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Nurses Don't Want To Be Doctors

Rebecca Hendren, for HealthLeaders Media, October 4, 2011

As a child addressing thank you notes for birthday gifts, I was perplexed by the one relative whose address began "Dr. and Mrs. John Doe." I knew he was not a Doctor and yet he was called doctor. My mother explained he was a doctor, but not a "Doctor," and you can imagine the emphasis on the second doctor.

This was my first introduction to the confusing world of honorifics and it hasn't become any simpler since.

We all know that the title "doctor" refers both to physicians with medical degrees and to people who have been awarded a doctorate in a certain subject. These days patients often visit "the doctor" and are seen by a nurse who has an advanced practice degree and whose title includes the right to use the honorific term doctor.

Physician groups have been voicing concerns that the growing numbers of nurses who are also doctors are confusing for patients. Nurses are concerned that advanced practice professionals who have received doctorates in their field are afforded the proper respect and receive the designation that advanced study and knowledge is usually afforded in other fields.

Patients are left in the middle. Most patients grasp the differences between a physician and a nurse practitioner (or a physician assistant). Where many patients become confused is when the advanced practice nurse is referred to as doctor. As in, "Hello Mr. Green, I'm your nurse, Dr. Blue."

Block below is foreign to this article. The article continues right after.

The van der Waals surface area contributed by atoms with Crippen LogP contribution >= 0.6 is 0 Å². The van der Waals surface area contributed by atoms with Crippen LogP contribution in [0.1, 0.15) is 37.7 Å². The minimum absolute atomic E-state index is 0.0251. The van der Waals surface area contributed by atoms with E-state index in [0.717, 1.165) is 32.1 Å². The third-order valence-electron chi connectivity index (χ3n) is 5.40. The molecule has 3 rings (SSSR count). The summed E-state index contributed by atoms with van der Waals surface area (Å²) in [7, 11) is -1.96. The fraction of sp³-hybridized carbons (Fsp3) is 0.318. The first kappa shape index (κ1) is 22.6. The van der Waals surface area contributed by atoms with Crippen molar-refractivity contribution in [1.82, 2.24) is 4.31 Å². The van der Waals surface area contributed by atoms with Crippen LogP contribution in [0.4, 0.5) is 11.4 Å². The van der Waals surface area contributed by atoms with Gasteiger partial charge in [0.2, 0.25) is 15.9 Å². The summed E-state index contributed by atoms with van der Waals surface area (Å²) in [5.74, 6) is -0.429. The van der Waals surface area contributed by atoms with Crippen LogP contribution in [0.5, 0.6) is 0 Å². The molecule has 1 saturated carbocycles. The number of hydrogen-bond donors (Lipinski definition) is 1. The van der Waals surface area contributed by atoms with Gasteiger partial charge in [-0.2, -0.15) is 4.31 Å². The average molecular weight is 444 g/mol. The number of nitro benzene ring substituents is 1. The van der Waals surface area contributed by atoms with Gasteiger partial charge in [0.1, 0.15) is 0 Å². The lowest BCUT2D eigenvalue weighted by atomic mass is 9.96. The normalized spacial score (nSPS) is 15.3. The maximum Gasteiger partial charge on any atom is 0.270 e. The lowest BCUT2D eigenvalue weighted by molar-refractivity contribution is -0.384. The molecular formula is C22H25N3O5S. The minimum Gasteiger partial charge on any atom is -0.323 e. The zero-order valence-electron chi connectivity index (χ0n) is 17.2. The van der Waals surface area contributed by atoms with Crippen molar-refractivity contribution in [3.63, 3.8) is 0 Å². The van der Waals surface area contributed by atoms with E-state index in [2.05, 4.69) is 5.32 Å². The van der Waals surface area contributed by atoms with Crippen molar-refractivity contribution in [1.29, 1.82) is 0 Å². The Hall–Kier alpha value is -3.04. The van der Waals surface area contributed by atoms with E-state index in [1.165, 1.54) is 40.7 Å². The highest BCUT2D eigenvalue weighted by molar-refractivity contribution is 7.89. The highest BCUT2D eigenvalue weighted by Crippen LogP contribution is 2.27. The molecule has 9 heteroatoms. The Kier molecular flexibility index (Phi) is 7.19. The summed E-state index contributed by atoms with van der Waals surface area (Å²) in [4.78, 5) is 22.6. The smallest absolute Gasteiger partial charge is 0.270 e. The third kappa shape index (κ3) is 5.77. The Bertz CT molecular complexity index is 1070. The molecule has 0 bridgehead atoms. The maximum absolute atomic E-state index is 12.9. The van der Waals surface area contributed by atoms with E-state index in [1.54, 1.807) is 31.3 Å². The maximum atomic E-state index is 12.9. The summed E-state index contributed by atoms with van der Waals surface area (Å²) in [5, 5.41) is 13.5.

Nurse practitioners who use the title with patients in care settings makes some physicians apoplectic. Their reaction leaves advanced practice nurses fuming. It leaves me perplexed. Why would any nurse want patients to think he or she was a medical doctor?

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6 comments on "Nurses Don't Want To Be Doctors"


Robert Dimick (11/26/2011 at 11:06 PM)
This lady is "not big on titles", obviously because she wants to use the title of "doctor" for those who have not earned it. If she is "not big on titles" why not just refer to all nurses, APN, or otherwise, as "Miss"? Let's see how popular that title is with the nurses!

Karl Vanhooten (10/7/2011 at 11:33 AM)
I love to address a colleague I have who is an MD, MPH, and PhD as Doctor, Master, Doctor. Really ticks him off. C'mon people; get over yourselves and just take care of the patient. MDs had dibs on the title in healthcare over 100 years ago, long before academic PhDs entered the patient care arena. Should I call a retired PhD who volunteers as a gray lady, Doctor Jones?

M Luttrell, PhD, NP (10/6/2011 at 4:27 PM)
I must agree with previous post[INVALID]I believe the issue is more about age-old turf protection and politics, and perhaps some defense out of fear of more health care professionals earning higher credentials. All doctorates are academic credentials and from different disciplines. The title denotes a basic respect for the knowledge obtained and the discipline required to earn that terminal degree achievement, no matter the subject area. I did not realized that those with MDs have wholesale ownership of the title "doctor"(!). Excellent, team driven, cost-effective and evidence-driven patient care is what matters, not such petty title battles. Let's put this energy into what's important. To the MDs so concerned I continue to say professional respect is a two-way exchange. To review some US medical history: it wasn't that long ago when many informally, lay-trained individuals practiced medicine under the title of "doctor" without the MD in hand ...